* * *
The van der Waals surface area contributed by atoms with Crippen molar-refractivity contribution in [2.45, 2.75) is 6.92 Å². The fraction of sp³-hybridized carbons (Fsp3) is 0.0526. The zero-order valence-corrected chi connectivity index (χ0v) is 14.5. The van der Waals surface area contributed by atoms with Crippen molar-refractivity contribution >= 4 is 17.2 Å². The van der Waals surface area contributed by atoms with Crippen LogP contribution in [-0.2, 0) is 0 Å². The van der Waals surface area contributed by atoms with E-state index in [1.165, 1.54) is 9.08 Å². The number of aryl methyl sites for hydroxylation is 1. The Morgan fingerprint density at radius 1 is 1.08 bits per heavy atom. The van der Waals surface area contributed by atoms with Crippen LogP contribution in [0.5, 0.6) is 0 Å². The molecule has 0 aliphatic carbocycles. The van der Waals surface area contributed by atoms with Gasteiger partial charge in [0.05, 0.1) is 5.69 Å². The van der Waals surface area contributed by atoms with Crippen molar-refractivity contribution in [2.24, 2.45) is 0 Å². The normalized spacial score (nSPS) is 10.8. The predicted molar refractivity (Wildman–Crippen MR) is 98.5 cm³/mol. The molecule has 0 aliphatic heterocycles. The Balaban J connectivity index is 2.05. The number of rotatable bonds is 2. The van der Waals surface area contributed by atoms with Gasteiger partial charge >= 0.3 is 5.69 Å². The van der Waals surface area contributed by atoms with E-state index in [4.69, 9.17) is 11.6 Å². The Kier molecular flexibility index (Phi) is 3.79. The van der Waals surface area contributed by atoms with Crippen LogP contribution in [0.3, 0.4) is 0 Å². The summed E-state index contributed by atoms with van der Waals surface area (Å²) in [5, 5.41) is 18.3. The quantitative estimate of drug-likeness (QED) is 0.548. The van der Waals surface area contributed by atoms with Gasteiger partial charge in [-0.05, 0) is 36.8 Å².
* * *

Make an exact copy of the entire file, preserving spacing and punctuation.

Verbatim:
The van der Waals surface area contributed by atoms with Crippen molar-refractivity contribution in [2.45, 2.75) is 6.92 Å². The fraction of sp³-hybridized carbons (Fsp3) is 0.0526. The zero-order valence-corrected chi connectivity index (χ0v) is 14.5. The van der Waals surface area contributed by atoms with Crippen molar-refractivity contribution >= 4 is 17.2 Å². The van der Waals surface area contributed by atoms with Crippen LogP contribution in [-0.2, 0) is 0 Å². The van der Waals surface area contributed by atoms with E-state index in [1.165, 1.54) is 9.08 Å². The number of aryl methyl sites for hydroxylation is 1. The Morgan fingerprint density at radius 1 is 1.08 bits per heavy atom. The van der Waals surface area contributed by atoms with Crippen LogP contribution in [0.5, 0.6) is 0 Å². The molecule has 0 aliphatic carbocycles. The van der Waals surface area contributed by atoms with Gasteiger partial charge in [0.05, 0.1) is 5.69 Å². The van der Waals surface area contributed by atoms with Crippen molar-refractivity contribution in [2.24, 2.45) is 0 Å². The normalized spacial score (nSPS) is 10.8. The predicted molar refractivity (Wildman–Crippen MR) is 98.5 cm³/mol. The molecule has 0 aliphatic heterocycles. The Balaban J connectivity index is 2.05. The number of rotatable bonds is 2. The van der Waals surface area contributed by atoms with Gasteiger partial charge >= 0.3 is 5.69 Å². The van der Waals surface area contributed by atoms with E-state index in [4.69, 9.17) is 11.6 Å². The Kier molecular flexibility index (Phi) is 3.79. The van der Waals surface area contributed by atoms with Crippen LogP contribution in [0.3, 0.4) is 0 Å². The summed E-state index contributed by atoms with van der Waals surface area (Å²) in [5, 5.41) is 18.3. The quantitative estimate of drug-likeness (QED) is 0.548. The van der Waals surface area contributed by atoms with Gasteiger partial charge in [-0.05, 0) is 36.8 Å².